It is obvious that when the traffic volume is less than 90, which means that the traffic state is free. The number of stops under the multiRL control is less than those under other control strategies. This is because the multiRL is the only one that aims to minimize the number of stops. However, with the increase of traffic volume, the multiRL method changes its objective, and the actuated control gets the minimum stops.
5.2. Comparison of the Average Waiting Time
The comparison of the average waiting time with respect to the increasing of traffic volume is shown in Figure 5. Since the multiRL is the same as the RL method under the medium traffic condition, they have almost the same average waiting time in the middle. Under the free traffic state, the RL gets the minimum waiting time because this is its optimization objective. It should be noticed the multiRL gets the minimum waiting time when the traffic is congested. This indicates that although the RL aims to minimize the waiting time, the queue spillover which is not considered will decrease the traffic efficiency and increase the waiting time.
5.3. Comparison of Maximum Queue Length
The comparison of the average waiting time with respect to the increasing of traffic volume is shown in Figure 6. The maximum queue length exceeds 40 under the fixed control, which indicates that there must be some queue spillovers. This is taken into consideration in the multiRL, thus, we get a short queue under the congested traffic condition.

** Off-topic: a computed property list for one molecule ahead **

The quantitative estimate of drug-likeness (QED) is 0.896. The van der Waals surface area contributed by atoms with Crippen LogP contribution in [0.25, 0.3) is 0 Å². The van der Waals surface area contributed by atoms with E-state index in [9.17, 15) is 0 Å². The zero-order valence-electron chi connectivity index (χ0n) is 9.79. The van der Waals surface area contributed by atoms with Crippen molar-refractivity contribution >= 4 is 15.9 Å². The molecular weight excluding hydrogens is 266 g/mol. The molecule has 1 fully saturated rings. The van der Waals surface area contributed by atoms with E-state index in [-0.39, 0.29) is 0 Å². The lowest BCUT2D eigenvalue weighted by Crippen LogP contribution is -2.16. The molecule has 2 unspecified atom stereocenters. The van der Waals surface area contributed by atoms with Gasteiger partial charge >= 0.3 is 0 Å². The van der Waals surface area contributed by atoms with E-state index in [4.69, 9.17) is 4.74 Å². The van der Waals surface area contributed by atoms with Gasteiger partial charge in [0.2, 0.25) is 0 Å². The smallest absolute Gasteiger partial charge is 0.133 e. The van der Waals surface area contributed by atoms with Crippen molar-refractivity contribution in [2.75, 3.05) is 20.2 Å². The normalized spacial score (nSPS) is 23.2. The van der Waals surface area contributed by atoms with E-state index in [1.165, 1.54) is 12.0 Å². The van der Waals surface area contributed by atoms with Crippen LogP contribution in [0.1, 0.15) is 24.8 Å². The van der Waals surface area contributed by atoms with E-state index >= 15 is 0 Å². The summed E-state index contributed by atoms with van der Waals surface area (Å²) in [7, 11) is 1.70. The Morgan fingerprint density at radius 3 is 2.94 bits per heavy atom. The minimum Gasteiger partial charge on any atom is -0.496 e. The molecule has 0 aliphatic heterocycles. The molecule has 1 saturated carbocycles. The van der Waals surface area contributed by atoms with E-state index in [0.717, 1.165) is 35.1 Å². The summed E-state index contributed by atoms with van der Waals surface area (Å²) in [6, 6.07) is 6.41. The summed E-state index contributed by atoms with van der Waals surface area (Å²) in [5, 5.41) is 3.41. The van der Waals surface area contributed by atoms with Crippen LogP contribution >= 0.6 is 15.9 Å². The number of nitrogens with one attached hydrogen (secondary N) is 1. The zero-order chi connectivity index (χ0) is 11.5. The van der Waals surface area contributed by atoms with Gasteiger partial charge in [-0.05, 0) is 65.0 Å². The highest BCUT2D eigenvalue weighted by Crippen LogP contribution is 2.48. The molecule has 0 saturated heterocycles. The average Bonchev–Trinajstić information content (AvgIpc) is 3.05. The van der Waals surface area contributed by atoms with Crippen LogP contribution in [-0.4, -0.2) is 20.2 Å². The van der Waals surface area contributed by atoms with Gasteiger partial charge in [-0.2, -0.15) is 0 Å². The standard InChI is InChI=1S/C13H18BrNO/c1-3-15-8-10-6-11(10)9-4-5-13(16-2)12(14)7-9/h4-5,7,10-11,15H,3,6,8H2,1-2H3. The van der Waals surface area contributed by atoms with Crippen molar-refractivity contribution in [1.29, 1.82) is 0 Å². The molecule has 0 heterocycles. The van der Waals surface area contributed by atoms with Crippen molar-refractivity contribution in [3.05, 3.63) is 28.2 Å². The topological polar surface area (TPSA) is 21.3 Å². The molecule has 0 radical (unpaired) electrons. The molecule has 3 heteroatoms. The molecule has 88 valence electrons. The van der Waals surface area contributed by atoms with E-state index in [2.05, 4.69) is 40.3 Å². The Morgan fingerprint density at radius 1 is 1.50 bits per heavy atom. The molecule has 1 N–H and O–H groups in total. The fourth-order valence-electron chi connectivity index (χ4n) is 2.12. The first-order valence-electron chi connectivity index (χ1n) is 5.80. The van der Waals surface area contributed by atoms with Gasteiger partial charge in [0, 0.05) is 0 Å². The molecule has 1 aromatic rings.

6. Conclusion
In this paper, a multiobjective control algorithm based on reinforcement learning is proposed. The simulation results indicate that the multiRL gets the minimum stops under the free traffic, though not the minimum waiting time; the multiRL has almost the same performance with the RL method under the medium traffic, which is better than the fixed control and the actuated control; under congested condition, the multiRL can effectively prevent the queue spillovers to avoid largescale traffic jams. It should be also noticed that multiRL is a carbased algorithm. Therefore, it is less time consuming than the lightbased reinforcement learning algorithms [13].